During elections in the United States, citizens can receive a regular ballot, when all their information is correct, or a provisional ballot, when there are doubts about their eligibility to cast a regular vote. The latter have been the subject of suspicion and have been the central theme of various accusations of electoral fraud despite the fact that experts indicate that they are reliable.
“They are a foolproof method of ensuring that everyone who is registered to vote casts their ballot,” said Charles Stewart III, director of the MIT Election Laboratory in Boston.
All states except Idaho, Minnesota and New Hampshire offer these ballots, sometimes called “challenge” or “affidavit.” However, these states allow same-day registration to vote, so residents can register and vote the same day as the election.
Each state define your guidelines to decide when provisional ballots are required and how to process them.
According to information from the Electoral Assistance Commission, which post an analysis after each general election, among the most common reasons for casting a provisional ballot are if an election official questions a voter’s eligibility or cannot find the name on the list of registered voters, if a voter does not present authorized identification or you do not reside in the district in which you want to vote.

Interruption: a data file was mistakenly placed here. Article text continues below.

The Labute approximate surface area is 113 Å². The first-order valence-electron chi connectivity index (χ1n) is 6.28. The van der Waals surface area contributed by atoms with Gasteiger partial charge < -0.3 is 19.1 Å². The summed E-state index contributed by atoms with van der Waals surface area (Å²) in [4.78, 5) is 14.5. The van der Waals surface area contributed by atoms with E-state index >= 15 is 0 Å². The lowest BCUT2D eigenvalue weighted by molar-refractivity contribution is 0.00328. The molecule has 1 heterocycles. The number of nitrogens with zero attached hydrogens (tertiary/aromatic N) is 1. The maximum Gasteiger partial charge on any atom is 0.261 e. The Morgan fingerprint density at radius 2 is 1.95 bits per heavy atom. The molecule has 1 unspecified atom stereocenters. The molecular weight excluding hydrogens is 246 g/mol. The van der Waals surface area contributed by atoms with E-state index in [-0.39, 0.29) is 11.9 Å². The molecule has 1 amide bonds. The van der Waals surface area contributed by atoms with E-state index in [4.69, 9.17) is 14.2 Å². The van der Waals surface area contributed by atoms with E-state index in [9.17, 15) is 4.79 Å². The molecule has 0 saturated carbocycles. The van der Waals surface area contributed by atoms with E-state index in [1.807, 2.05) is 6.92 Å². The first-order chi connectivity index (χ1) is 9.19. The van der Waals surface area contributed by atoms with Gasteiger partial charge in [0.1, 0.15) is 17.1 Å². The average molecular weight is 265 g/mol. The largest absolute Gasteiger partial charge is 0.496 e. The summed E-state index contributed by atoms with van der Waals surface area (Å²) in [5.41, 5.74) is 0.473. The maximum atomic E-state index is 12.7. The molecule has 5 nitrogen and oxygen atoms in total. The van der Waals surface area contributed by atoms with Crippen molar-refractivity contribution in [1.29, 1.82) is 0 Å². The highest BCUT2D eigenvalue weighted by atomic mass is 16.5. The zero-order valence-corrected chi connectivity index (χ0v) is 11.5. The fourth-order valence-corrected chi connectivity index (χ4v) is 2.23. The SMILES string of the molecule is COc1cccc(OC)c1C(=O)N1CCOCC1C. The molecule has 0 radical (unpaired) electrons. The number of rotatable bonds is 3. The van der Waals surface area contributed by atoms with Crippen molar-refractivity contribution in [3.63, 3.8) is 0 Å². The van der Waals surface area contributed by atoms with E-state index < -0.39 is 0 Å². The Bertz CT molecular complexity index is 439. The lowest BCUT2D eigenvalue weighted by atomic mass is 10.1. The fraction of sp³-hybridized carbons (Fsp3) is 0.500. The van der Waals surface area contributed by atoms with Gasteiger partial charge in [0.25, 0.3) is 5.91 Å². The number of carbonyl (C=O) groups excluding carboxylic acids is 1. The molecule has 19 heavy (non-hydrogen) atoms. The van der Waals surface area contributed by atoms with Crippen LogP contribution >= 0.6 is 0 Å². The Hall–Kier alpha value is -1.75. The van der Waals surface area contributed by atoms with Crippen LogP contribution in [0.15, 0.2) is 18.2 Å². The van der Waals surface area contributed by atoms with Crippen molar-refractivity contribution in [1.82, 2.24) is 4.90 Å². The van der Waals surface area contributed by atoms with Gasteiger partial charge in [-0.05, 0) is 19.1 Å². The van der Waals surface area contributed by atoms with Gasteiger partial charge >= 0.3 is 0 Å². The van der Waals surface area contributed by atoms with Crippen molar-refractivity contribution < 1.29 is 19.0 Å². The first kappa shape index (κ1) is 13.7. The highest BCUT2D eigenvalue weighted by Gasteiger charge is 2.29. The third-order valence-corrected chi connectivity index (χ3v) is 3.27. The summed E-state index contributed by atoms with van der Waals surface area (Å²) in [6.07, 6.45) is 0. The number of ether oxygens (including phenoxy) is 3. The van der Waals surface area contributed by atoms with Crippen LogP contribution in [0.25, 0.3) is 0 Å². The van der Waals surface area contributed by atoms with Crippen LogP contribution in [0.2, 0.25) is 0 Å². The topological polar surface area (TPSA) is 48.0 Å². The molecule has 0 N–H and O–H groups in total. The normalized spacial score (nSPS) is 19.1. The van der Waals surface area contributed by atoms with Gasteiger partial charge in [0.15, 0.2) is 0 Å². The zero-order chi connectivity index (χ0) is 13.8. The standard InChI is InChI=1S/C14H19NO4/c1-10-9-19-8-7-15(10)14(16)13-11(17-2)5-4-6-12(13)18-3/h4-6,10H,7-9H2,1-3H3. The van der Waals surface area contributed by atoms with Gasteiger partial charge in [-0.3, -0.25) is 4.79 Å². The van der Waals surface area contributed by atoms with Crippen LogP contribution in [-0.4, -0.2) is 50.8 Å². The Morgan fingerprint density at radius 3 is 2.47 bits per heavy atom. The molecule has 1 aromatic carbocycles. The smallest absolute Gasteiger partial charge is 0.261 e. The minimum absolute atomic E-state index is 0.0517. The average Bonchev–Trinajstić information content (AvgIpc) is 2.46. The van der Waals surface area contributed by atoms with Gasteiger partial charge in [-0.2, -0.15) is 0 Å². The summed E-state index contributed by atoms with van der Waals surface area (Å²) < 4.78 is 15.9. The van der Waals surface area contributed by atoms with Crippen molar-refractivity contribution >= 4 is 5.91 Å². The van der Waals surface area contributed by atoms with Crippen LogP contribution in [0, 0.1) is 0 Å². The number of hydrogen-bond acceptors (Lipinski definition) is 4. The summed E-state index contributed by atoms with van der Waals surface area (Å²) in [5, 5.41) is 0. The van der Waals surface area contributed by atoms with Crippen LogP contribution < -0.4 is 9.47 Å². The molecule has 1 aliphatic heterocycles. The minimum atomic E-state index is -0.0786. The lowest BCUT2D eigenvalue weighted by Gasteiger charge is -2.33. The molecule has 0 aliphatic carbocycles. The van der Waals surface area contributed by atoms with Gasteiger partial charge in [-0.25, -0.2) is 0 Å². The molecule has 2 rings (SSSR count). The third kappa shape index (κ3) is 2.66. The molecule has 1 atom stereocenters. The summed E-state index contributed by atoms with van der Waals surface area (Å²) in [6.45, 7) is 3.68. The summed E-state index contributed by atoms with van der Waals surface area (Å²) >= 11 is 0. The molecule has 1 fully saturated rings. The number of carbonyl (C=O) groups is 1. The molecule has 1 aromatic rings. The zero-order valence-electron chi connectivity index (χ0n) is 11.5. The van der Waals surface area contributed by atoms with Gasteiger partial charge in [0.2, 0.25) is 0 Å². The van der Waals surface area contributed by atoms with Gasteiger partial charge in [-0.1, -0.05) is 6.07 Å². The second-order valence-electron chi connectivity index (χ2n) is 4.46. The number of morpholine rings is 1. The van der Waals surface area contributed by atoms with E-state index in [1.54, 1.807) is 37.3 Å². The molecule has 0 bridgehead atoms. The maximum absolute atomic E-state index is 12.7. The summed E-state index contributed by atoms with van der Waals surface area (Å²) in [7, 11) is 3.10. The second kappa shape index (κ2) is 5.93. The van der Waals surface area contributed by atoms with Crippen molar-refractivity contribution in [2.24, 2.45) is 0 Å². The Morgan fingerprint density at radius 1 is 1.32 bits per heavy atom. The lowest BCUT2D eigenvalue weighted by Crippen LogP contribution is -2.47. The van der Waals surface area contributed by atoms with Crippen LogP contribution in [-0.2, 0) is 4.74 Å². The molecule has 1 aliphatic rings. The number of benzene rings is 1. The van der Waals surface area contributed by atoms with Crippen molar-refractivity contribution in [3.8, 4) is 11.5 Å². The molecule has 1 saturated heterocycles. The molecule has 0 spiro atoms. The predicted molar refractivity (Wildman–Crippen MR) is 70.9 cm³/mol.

Provisional ballots are set aside for review when polls close on election day, but the delay in counting them has led to confusion and accusations of voter fraud.
For example, former President Donald Trump and other skeptics about the 2020 election results questioned why some states continued to count votes long after polls had closed.
One of the widely circulated questions is that filling out a provisional ballot implies that someone else has already cast a fraudulent vote on your behalf and ultimately your vote will not be counted.
However, the National Conference of State Legislatures, an independent research group that works for legislators across the country, ensures that all ballots are verified by election officials in every election. According to the organization, if they believe a ballot is legitimate, they will count it, no matter how wide the margin of victory is in a given election.
Election officials are also required to inform voters whether their provisional ballot was counted or rejected, as well as the reason for the rejection, either through a toll-free phone line or an online tool.
Stewart stated that when provisional ballots are verified they are added to the final count.
“If you just compare the total votes on election night to the totals already factored into the provisional ballots, it looks like someone has been stuffing the ballot box. But rather, after the elections, the vote of the people who voted on election day is counted, ”he assured in an email.
According to a recent analysis of the Electoral Assistance Commission, provisional ballots represent a shrinking portion of all votes cast: in 2020 they accounted for less than 1%, in 2016 1.4% and in 2012 1.7%, the presidential elections more recent.
The Commission revealed that in 2020, in total, about 1.7 million provisional ballots were issued throughout the country, of which 78% were counted and 21% were rejected.
The HPD answers your questions about the election in this series. Send them to: [email protected]
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